Amelanchier rotundifolia (Lam.) Dum.-Cours.

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Article from Bean's Trees and Shrubs Hardy in the British Isles

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'Amelanchier rotundifolia' from the website Trees and Shrubs Online ( Accessed 2024-04-23.


  • Crataegus rotundifolia Lam.
  • A. ovalis Med.
  • A. vulgaris Moench
  • Mespilus amelanchier L.


Flower-bearing part of a plant; arrangement of flowers on the floral axis.
(pl. apices) Tip. apical At the apex.
Bluish or greyish waxy substance on leaves or fruits.
(pl. calyces) Outer whorl of the perianth. Composed of several sepals.
Heart-shaped (i.e. with two equal lobes at the base).
With an unbroken margin.
Lacking hairs smooth. glabrescent Becoming hairless.
Inversely lanceolate; broadest towards apex.


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Article from Bean's Trees and Shrubs Hardy in the British Isles

Recommended citation
'Amelanchier rotundifolia' from the website Trees and Shrubs Online ( Accessed 2024-04-23.

A shrub to about 10 ft high, more rarely a small tree; young growths woolly at first, soon glabrous. Leaves oblong, roundish oval or obovate, 1 to 2 in. long, 58 to 114 in. wide, obtuse and often mucronate at the apex, rounded to slightly cordate at the base, rather coarsely toothed, hairy and pure white beneath when young, later glabrous. Racemes carrying up to eight rather large white flowers, often 112 in. wide, with narrowly oblanceolate petals. Inflorescence branches woolly at first, as is the calyx-tube, becoming glabrous. Sepals triangular. Styles five, free to the base, short, their tips about level with the rim of the calyx-tube. Fruits at first red, then black with a purplish bloom, about the size of a black currant, edible but not very palatable. Bot Mag., t. 2430.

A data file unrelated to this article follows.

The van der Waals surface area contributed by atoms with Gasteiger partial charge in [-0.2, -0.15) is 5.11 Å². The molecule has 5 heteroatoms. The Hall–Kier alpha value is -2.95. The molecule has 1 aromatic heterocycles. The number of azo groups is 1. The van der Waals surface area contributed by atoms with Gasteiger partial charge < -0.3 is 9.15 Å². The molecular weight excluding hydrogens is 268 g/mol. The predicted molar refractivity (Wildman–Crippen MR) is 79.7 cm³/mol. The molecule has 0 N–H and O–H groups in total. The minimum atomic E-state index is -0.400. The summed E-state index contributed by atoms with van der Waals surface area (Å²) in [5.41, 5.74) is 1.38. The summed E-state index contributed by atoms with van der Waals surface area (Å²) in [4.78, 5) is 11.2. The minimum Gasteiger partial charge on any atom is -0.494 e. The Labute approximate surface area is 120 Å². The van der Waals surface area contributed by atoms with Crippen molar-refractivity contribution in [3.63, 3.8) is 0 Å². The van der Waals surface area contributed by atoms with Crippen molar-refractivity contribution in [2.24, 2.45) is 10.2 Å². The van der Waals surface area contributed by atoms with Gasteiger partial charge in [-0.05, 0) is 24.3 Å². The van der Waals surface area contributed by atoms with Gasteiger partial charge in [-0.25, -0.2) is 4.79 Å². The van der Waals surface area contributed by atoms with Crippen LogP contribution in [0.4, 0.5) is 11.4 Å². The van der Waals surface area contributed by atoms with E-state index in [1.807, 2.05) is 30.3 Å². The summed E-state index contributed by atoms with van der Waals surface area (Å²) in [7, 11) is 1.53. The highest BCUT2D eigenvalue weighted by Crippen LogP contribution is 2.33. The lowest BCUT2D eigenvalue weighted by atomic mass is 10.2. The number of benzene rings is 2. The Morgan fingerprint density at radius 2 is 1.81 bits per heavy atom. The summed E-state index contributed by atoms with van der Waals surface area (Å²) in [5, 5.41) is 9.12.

Native of the mountains of southern and central Europe, north-west Africa, Asia Minor, the Lebanon, the Crimea and the Caucasus; of unrecorded introduction, but in cultivation in Britain by early in the 18th century. It is a pretty shrub, flowering in late April or early May, with flowers among the largest in the genus.

This amelanchier has in recent times been treated by many botanists under the name A. ovalis Med. But it was first described by Lamarck in 1788 as Crataegus rotundifolia and the epithet chosen by him must be used.

subsp. integrifolia (Boiss. & Hohen.) Browicz A. integrifolia Boiss. – Leaves entire or almost so. Inflorescence with up to five flowers only. Native of Asiatic Turkey, the Caucasus and northern Iraq.

A cretica (Willd.) DC.

Pyrus cretica Willd.
A. ovalis var. cretica (Willd.) Fiori

A small shrub with more rounded leaves toothed mostly only in the upper part, fewer-flowered, more woolly inflorescences and shorter petals. Although reported from the mainland of southern Greece and Sicily, it is probably confined in its typical state to western Crete. In var. chelmea Halacsy the leaves are clad beneath with a persistent white indumentum. This variety occurs on the mainland of southern Greece, in Crete, and on one of the islands of the northern Sporades. A. cretica is of uncertain taxonomic position. It, and especially the var. chelmea, shows some affinity with A. parviflora (K. Browicz, Arb. Kornickie No. 16 (1971), pp. 16–22).

A parviflora Boiss

A shrub to about 7 ft high with roundish or obovate entire leaves, which are persistently tomentose beneath, as is the inflorescence. Flowers about 12 in. wide. Native of Asiatic Turkey (Browicz, op. cit., pp. 13–16, and Fl. Turkey, Vol. 4 (1972), pp. 170–71).